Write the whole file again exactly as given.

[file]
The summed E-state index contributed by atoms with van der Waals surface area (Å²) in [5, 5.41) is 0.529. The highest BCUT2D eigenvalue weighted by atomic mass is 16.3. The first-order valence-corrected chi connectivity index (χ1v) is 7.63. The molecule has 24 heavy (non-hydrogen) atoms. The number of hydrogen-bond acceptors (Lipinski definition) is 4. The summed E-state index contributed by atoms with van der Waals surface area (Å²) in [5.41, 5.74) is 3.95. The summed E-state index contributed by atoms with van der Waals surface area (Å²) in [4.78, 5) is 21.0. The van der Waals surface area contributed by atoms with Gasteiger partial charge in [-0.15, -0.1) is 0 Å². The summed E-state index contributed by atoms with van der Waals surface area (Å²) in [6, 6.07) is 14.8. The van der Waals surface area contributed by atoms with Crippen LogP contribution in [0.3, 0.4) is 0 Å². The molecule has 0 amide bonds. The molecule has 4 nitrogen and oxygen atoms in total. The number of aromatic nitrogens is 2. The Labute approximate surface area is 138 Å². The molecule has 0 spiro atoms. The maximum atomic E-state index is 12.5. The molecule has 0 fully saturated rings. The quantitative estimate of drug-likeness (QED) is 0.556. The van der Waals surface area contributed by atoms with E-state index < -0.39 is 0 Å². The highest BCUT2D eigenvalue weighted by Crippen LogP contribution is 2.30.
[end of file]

The summed E-state index contributed by atoms with van der Waals surface area (Å²) in [5, 5.41) is 0.529. The highest BCUT2D eigenvalue weighted by atomic mass is 16.3. The first-order valence-corrected chi connectivity index (χ1v) is 7.63. The molecule has 24 heavy (non-hydrogen) atoms. The number of hydrogen-bond acceptors (Lipinski definition) is 4. The summed E-state index contributed by atoms with van der Waals surface area (Å²) in [5.41, 5.74) is 3.95. The summed E-state index contributed by atoms with van der Waals surface area (Å²) in [4.78, 5) is 21.0. The van der Waals surface area contributed by atoms with Gasteiger partial charge in [-0.15, -0.1) is 0 Å². The summed E-state index contributed by atoms with van der Waals surface area (Å²) in [6, 6.07) is 14.8. The van der Waals surface area contributed by atoms with Crippen LogP contribution in [0.3, 0.4) is 0 Å². The molecule has 0 amide bonds. The molecule has 4 nitrogen and oxygen atoms in total. The number of aromatic nitrogens is 2. The Labute approximate surface area is 138 Å². The molecule has 0 spiro atoms. The maximum atomic E-state index is 12.5. The molecule has 0 fully saturated rings. The quantitative estimate of drug-likeness (QED) is 0.556. The van der Waals surface area contributed by atoms with E-state index < -0.39 is 0 Å². The highest BCUT2D eigenvalue weighted by Crippen LogP contribution is 2.30.